Pet of the Day

March 18, 1999

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Snoball, the Pet of the Day
Name: Snoball
Age: Eight months old
Gender: Male
Breed: Albino Bennett Wallaby
Home: St. Petersburg, Florida, USA
 
   This little doll is our second marsupial addition to the family. We have a three-year-old Walleroo named Roo, who has brightened our lives so much! We really missed having a baby around the house so when we saw this little angel we just had to have him! Little joeys (baby kangeroos) are so needy and loving that they are more like having a child than a pet. Our little Snoball holds your hand when you feed him his bottle of formula and he even wears diapers! Unlike puppies, our little angels never bark or chew up the furniture and they eat grass so there's never any messy food or stinky poops. By far the best thing about my kangeroos is the love they give. Their gentle sweetness is not like any other animal I have ever known. Snoball somersaults into his little pillowcase (which he thinks is his mother's pouch) and sleeps for hours. We love to take him everywhere with us!

    Ten years ago the market for kangaroos coming to the US was for raising for a meat product. The exotic market brought very high prices. After ten years the industry realized there would never be a market for roo meat in the states due to how adored they are, like Bambi. At that point lots of roos were in the states, at exotic farms and reproducing. That's how they got here. They still remain relatively expensive at least $1000 for a handled one. Kangaroos are very social. They bond very deeply with their mothers. When bred in captivity the female roo has a tendency to throw the joey too early in order to make room for conceiving another joey. Most hairless babies die if the breeder does not find it soon enough. SnoBall was a hairless baby when the breeder found him. The breeder has upwards of 60 roos of five different species. To bottle feed each new joey on a rigid schedule is tough. I bought my first Roo from her three years ago, so when we saw tiny little Snoball we were very happy to adopt him. He is an albino Bennet Wallaby which is very rare. He is also probably the most affectionate animal we've ever had.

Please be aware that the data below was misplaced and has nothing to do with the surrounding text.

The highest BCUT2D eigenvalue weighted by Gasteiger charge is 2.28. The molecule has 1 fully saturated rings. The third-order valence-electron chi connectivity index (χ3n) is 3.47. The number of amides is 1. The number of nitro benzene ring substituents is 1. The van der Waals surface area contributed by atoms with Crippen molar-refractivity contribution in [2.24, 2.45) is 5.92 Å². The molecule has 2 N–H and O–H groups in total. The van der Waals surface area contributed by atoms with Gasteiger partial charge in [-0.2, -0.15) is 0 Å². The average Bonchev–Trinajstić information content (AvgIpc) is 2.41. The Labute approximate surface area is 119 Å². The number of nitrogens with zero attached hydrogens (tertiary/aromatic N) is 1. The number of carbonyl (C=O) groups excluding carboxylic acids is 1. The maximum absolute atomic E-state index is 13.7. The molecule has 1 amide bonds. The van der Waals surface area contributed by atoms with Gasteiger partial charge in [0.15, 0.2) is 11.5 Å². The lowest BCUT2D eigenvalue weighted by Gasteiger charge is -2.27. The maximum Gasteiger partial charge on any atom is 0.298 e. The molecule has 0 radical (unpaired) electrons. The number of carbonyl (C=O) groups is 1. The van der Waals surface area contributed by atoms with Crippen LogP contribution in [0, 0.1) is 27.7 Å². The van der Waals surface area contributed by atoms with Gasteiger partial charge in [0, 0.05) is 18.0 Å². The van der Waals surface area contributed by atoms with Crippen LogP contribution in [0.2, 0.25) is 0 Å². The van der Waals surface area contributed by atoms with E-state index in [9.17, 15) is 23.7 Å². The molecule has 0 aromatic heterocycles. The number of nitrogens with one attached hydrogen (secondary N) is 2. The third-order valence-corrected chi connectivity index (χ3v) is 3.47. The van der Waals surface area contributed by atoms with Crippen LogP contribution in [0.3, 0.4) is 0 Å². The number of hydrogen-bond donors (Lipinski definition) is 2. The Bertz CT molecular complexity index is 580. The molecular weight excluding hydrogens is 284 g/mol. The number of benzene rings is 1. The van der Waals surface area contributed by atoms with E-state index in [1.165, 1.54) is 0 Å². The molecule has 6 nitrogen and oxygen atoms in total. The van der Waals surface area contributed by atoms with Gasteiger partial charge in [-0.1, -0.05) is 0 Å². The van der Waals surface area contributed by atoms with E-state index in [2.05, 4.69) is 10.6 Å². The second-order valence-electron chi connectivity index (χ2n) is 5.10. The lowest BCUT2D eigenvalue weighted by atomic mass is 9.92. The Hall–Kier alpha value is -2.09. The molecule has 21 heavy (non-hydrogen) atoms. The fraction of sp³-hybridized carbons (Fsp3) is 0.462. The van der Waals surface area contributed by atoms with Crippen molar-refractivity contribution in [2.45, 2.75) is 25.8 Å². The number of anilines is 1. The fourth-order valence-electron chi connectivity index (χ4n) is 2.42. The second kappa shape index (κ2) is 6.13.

My husband and I have our exotic animal licence. We have a lot of space and about 25 different animals. We have lots of people come by just to see roo grazing in the yard. We love and care for all of our critters. We feel we give them a better life than they would otherwise have. It's a lot of responsibility but they are a constant source of love and entertainment, and they never disappoint you.
 

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